Small businesses are not exempt from implementing data security safeguards; although, the safeguards need only be “appropriate for the size and complexity of the small business, the nature and scope of the small business’s activities, and the sensitivity of the personal information the small business collects from or about consumers.” The SHIELD Act defines a “small business” as “any person or business" with:

(i) fewer than fifty employees;

(ii) less than three million dollars in gross annual revenue in each of the last three fiscal years; or

(iii) less than five million dollars in year-end total assets, calculated in accordance with generally accepted accounting principles.

II. Broadened Data Breach Notification Requirements (Effective October 23, 2019)

The SHIELD Act requires notification of a “breach of security” by any person or business conducting business in New York and where (1) the compromised data is computerized data containing “private information” of a New York resident, and (2) the compromised data is “reasonably believed” to have been accessed or acquired by a person without valid authorization. The SHIELD Act expands notification obligations by:

  • now defining “breach of security” to include unauthorized access to data, i.e., the “unauthorized access to or acquisition of, or access to or acquisition without valid authorization, of computerized data that compromises the security, confidentiality, or integrity of personal private information maintained by a business”; and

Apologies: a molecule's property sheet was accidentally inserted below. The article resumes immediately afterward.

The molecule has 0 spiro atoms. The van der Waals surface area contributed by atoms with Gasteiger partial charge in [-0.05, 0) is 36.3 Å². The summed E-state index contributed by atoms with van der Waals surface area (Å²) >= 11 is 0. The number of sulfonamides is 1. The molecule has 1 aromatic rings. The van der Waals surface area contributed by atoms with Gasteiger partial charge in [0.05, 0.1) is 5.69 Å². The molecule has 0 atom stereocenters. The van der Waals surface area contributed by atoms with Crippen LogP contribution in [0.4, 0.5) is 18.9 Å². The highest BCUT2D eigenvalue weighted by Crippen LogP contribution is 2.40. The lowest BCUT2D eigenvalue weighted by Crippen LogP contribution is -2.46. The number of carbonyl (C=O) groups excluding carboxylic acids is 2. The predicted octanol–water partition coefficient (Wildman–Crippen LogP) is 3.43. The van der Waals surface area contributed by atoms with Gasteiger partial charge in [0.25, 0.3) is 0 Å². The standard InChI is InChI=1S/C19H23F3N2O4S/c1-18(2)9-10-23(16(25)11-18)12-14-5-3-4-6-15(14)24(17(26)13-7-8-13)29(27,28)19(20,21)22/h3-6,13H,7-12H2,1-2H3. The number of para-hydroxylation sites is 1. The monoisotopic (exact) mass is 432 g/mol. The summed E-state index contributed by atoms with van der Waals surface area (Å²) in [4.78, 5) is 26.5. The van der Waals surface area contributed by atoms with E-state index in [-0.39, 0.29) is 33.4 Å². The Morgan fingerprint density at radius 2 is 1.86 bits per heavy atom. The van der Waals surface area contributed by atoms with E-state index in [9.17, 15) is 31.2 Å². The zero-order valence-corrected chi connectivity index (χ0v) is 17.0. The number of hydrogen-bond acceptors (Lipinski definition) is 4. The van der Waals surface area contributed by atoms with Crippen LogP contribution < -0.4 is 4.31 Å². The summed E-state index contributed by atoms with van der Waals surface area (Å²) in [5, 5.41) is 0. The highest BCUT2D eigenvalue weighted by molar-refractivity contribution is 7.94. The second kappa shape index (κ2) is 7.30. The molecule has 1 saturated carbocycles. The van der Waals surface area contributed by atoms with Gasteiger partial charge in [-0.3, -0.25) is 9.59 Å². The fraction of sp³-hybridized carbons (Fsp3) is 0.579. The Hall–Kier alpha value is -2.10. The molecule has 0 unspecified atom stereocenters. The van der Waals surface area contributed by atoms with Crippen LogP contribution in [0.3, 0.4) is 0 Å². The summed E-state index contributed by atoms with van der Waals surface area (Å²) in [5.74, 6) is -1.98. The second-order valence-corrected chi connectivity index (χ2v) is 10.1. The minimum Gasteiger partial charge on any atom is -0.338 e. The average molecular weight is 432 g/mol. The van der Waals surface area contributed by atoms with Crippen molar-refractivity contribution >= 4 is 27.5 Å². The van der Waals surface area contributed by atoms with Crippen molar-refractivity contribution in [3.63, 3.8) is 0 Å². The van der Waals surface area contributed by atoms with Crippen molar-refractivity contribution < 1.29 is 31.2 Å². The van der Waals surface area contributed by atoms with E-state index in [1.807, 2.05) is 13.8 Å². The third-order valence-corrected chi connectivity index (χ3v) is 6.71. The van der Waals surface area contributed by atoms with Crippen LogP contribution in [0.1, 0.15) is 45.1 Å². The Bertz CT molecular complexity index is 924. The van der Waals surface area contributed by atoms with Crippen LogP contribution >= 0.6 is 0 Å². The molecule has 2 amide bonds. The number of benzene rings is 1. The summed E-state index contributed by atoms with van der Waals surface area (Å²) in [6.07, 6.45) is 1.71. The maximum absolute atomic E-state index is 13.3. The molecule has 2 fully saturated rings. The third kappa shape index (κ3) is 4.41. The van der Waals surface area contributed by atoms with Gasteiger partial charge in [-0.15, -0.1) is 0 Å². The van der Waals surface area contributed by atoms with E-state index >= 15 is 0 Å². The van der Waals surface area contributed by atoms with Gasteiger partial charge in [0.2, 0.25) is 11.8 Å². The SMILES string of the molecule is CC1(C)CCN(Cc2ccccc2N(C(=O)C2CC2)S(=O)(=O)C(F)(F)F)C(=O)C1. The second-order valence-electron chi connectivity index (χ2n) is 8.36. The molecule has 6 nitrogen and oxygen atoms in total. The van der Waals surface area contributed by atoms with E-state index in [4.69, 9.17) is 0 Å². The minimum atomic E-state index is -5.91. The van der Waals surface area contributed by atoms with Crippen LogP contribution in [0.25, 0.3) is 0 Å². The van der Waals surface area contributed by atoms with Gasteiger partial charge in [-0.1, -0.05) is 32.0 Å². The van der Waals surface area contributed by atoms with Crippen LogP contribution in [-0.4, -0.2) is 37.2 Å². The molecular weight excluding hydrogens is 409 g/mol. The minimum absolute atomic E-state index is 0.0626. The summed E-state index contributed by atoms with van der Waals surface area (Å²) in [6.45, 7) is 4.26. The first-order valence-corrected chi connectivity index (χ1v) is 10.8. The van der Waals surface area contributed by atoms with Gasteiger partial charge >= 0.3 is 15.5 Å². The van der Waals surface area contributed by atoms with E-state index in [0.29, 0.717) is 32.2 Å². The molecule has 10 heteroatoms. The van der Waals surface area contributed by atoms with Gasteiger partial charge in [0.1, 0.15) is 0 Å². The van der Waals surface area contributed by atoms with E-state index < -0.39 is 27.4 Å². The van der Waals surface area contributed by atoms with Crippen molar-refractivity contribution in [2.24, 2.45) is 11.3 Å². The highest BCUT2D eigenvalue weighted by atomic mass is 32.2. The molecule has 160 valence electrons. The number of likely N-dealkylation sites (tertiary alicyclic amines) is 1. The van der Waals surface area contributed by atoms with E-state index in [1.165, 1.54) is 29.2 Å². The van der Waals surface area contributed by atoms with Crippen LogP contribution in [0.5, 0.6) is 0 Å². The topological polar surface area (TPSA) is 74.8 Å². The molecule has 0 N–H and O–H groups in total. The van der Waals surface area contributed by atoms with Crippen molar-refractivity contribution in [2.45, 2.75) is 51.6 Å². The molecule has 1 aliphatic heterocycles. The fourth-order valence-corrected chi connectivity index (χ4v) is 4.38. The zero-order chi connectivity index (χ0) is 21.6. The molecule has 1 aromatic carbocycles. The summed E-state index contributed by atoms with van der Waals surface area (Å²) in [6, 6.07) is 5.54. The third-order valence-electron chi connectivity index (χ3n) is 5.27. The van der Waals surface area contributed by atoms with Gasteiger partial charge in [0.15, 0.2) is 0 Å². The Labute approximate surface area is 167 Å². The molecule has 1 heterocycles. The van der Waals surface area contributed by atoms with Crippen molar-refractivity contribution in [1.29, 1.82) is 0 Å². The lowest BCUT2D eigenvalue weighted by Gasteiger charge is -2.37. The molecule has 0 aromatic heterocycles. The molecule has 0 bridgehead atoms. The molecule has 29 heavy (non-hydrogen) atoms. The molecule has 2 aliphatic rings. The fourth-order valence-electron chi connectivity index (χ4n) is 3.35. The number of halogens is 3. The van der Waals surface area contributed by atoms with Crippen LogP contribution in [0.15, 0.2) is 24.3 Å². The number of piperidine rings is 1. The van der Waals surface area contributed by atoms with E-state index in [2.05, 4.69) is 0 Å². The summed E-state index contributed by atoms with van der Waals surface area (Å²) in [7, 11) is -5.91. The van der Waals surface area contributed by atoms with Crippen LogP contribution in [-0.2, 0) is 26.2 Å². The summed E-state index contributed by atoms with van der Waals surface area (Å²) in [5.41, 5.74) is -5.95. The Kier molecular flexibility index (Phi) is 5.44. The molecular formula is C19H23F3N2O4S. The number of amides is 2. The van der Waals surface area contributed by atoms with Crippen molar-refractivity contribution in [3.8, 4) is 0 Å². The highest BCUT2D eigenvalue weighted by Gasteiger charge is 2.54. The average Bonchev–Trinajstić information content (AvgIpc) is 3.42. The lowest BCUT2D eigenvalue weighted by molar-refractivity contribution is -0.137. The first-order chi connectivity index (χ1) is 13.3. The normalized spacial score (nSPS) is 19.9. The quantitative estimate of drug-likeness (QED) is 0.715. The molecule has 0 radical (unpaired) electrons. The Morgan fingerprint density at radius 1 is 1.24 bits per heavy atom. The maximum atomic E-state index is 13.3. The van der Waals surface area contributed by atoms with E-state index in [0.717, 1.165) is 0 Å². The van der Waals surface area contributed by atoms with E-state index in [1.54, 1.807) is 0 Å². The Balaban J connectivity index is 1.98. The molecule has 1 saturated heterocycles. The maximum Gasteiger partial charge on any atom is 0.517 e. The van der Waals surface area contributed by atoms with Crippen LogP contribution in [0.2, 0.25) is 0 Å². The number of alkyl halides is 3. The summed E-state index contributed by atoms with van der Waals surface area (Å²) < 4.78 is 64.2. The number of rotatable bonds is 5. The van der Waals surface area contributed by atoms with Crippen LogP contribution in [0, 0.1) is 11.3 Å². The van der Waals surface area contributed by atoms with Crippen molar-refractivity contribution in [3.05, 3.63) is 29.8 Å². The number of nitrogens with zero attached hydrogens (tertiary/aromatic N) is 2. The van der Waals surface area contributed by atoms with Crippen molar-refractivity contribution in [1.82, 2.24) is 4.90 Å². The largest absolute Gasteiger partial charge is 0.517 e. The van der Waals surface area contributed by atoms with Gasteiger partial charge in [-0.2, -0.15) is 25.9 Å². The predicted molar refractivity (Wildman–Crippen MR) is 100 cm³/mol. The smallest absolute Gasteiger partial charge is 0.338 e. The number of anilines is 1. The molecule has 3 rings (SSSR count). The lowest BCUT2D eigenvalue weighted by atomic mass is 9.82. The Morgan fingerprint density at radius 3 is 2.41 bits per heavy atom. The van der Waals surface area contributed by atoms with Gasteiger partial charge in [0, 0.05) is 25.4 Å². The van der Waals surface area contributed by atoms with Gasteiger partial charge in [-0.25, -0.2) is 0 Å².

• adding data elements to covered data, including biometric data. “Private information” is defined as personal information combined with one or more of the following non-encrypted data elements:

(i) social security number;

(ii) driver’s license or non-driver identification card number;

(iii) account, credit card or debit card number, in combination with a security code, access code, password or other information that permits access to the financial account;

(iv) account, credit, or debit card number if that number alone could access an individual’s financial account; or

(iv) biometric information, such as a fingerprint, voice print, retina or iris image, or other unique physical or digital representation used to authenticate or ascertain an individual’s identity.

“Private information” also includes “a user name or e-mail address in combination with a password or security question and answer that would permit access to an online account.”

“Breach of security” does not include “good faith access to, or acquisition of private information by an employee or agent of the business,” so long as the data is not used or subject to unauthorized disclosure. In addition, notification is not required where disclosure was inadvertent by persons with authorized access, and the person/business “reasonably determines” that the disclosure “will not likely result in misuse of such information,” or financial or emotional harm.

Where notification is required, it must be made “in the most expedient time possible and without unreasonable delay.”

If you have questions or would like further information, please contact Joshua Mooney (mooneyj@whiteandwilliams.com; 215.864.6345) or Richard Borden (bordenr@whiteandwilliams.com; 212.631.4439).

This correspondence should not be construed as legal advice or legal opinion on any specific facts or circumstances. The contents are intended for general informational purposes only, and you are urged to consult a lawyer concerning your own situation and legal questions.